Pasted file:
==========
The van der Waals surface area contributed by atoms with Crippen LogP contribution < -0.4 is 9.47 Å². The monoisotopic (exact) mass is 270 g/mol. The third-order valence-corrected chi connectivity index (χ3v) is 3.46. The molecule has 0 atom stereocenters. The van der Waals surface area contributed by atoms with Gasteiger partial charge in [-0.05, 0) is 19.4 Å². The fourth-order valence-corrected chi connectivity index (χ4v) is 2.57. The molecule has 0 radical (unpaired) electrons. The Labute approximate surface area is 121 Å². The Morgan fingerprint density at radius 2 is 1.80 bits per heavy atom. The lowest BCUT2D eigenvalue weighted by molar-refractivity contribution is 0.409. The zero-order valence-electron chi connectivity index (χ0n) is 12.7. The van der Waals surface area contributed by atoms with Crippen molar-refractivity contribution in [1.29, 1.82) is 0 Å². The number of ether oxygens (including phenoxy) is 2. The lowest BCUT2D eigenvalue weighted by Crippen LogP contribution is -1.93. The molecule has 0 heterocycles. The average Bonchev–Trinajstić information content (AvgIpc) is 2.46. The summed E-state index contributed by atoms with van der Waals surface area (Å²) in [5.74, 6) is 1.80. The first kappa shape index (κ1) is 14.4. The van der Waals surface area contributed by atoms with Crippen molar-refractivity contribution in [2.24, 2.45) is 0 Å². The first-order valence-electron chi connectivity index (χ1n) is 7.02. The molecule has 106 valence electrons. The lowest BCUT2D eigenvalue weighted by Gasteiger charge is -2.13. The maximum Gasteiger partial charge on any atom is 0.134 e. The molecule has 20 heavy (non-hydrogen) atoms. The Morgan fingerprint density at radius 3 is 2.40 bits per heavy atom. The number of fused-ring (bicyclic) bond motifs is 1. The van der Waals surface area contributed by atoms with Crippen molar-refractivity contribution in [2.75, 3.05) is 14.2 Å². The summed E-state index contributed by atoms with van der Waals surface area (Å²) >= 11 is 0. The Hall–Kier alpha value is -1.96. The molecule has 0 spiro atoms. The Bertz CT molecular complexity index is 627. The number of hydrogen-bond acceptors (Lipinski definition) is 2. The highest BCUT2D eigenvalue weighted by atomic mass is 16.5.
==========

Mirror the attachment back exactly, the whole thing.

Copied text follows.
The van der Waals surface area contributed by atoms with Crippen LogP contribution < -0.4 is 9.47 Å². The monoisotopic (exact) mass is 270 g/mol. The third-order valence-corrected chi connectivity index (χ3v) is 3.46. The molecule has 0 atom stereocenters. The van der Waals surface area contributed by atoms with Gasteiger partial charge in [-0.05, 0) is 19.4 Å². The fourth-order valence-corrected chi connectivity index (χ4v) is 2.57. The molecule has 0 radical (unpaired) electrons. The Labute approximate surface area is 121 Å². The Morgan fingerprint density at radius 2 is 1.80 bits per heavy atom. The lowest BCUT2D eigenvalue weighted by molar-refractivity contribution is 0.409. The zero-order valence-electron chi connectivity index (χ0n) is 12.7. The van der Waals surface area contributed by atoms with Crippen molar-refractivity contribution in [1.29, 1.82) is 0 Å². The number of ether oxygens (including phenoxy) is 2. The lowest BCUT2D eigenvalue weighted by Crippen LogP contribution is -1.93. The molecule has 0 heterocycles. The average Bonchev–Trinajstić information content (AvgIpc) is 2.46. The summed E-state index contributed by atoms with van der Waals surface area (Å²) in [5.74, 6) is 1.80. The first kappa shape index (κ1) is 14.4. The van der Waals surface area contributed by atoms with Crippen molar-refractivity contribution in [2.24, 2.45) is 0 Å². The first-order valence-electron chi connectivity index (χ1n) is 7.02. The molecule has 106 valence electrons. The lowest BCUT2D eigenvalue weighted by Gasteiger charge is -2.13. The maximum Gasteiger partial charge on any atom is 0.134 e. The molecule has 20 heavy (non-hydrogen) atoms. The Morgan fingerprint density at radius 3 is 2.40 bits per heavy atom. The number of fused-ring (bicyclic) bond motifs is 1. The van der Waals surface area contributed by atoms with Crippen molar-refractivity contribution in [2.75, 3.05) is 14.2 Å². The summed E-state index contributed by atoms with van der Waals surface area (Å²) >= 11 is 0. The Hall–Kier alpha value is -1.96. The molecule has 0 spiro atoms. The Bertz CT molecular complexity index is 627. The number of hydrogen-bond acceptors (Lipinski definition) is 2. The highest BCUT2D eigenvalue weighted by atomic mass is 16.5.